In workplace, as well as in education, peer-pressure and competition, peer-linked cooperation and collaboration and other peer-linked effects of have been important contributors to work- and learning-related outcomes. Ditto for entrepreneurship, as collaborated by the effects of clusters, such as the Silicon Valley. However, we tend to think of peer effects as arising from more mature, adult-level interactions in either third level education, or career-linked workplaces.
As noted by Scott Carrell, Mark Hoekstra and Elira Kuka in their paper “The Long-Run Effects of Disruptive Peers” (February 2016 as NBER WP No. w22042: http://ssrn.com/abstract=2739567), “there is relatively little evidence on the long-run educational and labor market consequences of childhood peers.”
So the authors examined “administrative data on elementary school students” and students’ “subsequent test scores, college attendance and completion, and earnings” to identify any potential effects of childhood peers on educational outcomes.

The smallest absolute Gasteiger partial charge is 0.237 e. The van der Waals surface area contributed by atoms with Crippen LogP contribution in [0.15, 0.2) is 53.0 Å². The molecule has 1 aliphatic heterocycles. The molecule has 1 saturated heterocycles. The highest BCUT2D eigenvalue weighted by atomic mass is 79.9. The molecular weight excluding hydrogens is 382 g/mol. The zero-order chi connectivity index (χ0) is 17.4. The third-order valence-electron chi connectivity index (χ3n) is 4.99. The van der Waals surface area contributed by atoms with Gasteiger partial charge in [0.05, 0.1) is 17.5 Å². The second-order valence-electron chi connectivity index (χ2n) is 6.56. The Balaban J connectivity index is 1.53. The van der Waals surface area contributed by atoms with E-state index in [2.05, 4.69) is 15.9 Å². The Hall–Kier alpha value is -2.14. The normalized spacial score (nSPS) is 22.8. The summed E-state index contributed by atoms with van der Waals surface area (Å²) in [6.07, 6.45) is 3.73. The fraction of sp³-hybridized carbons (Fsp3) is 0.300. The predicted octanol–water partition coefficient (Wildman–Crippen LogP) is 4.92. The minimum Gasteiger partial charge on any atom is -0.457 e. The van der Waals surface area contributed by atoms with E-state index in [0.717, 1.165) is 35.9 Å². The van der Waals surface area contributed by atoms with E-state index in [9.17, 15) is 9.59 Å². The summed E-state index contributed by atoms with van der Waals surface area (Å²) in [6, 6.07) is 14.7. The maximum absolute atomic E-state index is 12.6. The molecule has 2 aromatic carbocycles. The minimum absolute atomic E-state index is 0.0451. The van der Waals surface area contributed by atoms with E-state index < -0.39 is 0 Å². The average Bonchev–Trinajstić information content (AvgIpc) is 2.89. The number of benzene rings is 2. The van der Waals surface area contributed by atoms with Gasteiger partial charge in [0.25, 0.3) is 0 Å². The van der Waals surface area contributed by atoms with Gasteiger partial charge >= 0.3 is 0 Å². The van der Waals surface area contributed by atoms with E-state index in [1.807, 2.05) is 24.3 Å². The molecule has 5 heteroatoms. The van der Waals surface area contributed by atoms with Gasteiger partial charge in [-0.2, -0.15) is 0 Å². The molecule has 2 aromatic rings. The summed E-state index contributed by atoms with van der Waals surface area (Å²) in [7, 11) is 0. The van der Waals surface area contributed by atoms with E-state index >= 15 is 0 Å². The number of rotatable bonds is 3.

“To distinguish the effect of peers from confounding factors, we exploit the population variation in the proportion of children from families linked to domestic violence, who were shown by Carrell and Hoekstra (2010, 2012) to disrupt contemporaneous behavior and learning.”
The end results show that “exposure to a disruptive peer in classes of 25 during elementary school reduces earnings at age 26 by 3 to 4 percent. We estimate that differential exposure to children linked to domestic violence explains 5 to 6 percent of the rich-poor earnings gap in our data, and that removing one disruptive peer from a classroom for one year would raise the present discounted value of classmates' future earnings by $100,000.”
These are striking numbers. Accumulated over life-cycle of employment, gains from reducing classroom-level disruptive behaviour of peers can lead to a significant uplift in both, economic welfare and individual financial wellbeing. It can also, potentially, help closing the income inequality gaps. The question, however, is how does one achieve such an outcome in the real world, where even disruptive students have a right to education.